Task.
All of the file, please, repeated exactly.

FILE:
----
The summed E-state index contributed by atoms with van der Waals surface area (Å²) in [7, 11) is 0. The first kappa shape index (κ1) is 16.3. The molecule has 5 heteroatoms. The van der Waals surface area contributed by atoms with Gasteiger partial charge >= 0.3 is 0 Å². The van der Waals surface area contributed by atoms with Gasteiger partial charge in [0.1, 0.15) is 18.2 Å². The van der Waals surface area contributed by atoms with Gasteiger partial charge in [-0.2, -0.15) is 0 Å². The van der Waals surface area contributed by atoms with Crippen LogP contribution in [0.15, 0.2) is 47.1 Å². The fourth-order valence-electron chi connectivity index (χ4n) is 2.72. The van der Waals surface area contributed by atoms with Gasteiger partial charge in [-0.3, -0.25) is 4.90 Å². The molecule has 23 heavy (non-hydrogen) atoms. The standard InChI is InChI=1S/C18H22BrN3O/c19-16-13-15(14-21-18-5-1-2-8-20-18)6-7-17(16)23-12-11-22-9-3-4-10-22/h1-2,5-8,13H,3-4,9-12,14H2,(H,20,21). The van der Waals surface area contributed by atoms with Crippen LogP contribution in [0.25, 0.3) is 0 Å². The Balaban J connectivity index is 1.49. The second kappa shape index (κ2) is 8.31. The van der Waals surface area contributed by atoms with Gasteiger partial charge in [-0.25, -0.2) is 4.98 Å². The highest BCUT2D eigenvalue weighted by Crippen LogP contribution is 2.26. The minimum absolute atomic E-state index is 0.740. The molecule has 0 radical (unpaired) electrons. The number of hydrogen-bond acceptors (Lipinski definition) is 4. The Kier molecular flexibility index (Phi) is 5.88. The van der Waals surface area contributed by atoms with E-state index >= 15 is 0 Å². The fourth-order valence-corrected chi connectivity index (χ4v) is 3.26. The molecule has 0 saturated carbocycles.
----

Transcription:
The summed E-state index contributed by atoms with van der Waals surface area (Å²) in [7, 11) is 0. The first kappa shape index (κ1) is 16.3. The molecule has 5 heteroatoms. The van der Waals surface area contributed by atoms with Gasteiger partial charge >= 0.3 is 0 Å². The van der Waals surface area contributed by atoms with Gasteiger partial charge in [0.1, 0.15) is 18.2 Å². The van der Waals surface area contributed by atoms with Gasteiger partial charge in [-0.2, -0.15) is 0 Å². The van der Waals surface area contributed by atoms with Crippen LogP contribution in [0.15, 0.2) is 47.1 Å². The fourth-order valence-electron chi connectivity index (χ4n) is 2.72. The van der Waals surface area contributed by atoms with Gasteiger partial charge in [-0.3, -0.25) is 4.90 Å². The molecule has 23 heavy (non-hydrogen) atoms. The standard InChI is InChI=1S/C18H22BrN3O/c19-16-13-15(14-21-18-5-1-2-8-20-18)6-7-17(16)23-12-11-22-9-3-4-10-22/h1-2,5-8,13H,3-4,9-12,14H2,(H,20,21). The van der Waals surface area contributed by atoms with Crippen LogP contribution in [0.25, 0.3) is 0 Å². The Balaban J connectivity index is 1.49. The second kappa shape index (κ2) is 8.31. The van der Waals surface area contributed by atoms with Gasteiger partial charge in [-0.25, -0.2) is 4.98 Å². The highest BCUT2D eigenvalue weighted by Crippen LogP contribution is 2.26. The minimum absolute atomic E-state index is 0.740. The molecule has 0 radical (unpaired) electrons. The number of hydrogen-bond acceptors (Lipinski definition) is 4. The Kier molecular flexibility index (Phi) is 5.88. The van der Waals surface area contributed by atoms with E-state index >= 15 is 0 Å². The fourth-order valence-corrected chi connectivity index (χ4v) is 3.26. The molecule has 0 saturated carbocycles.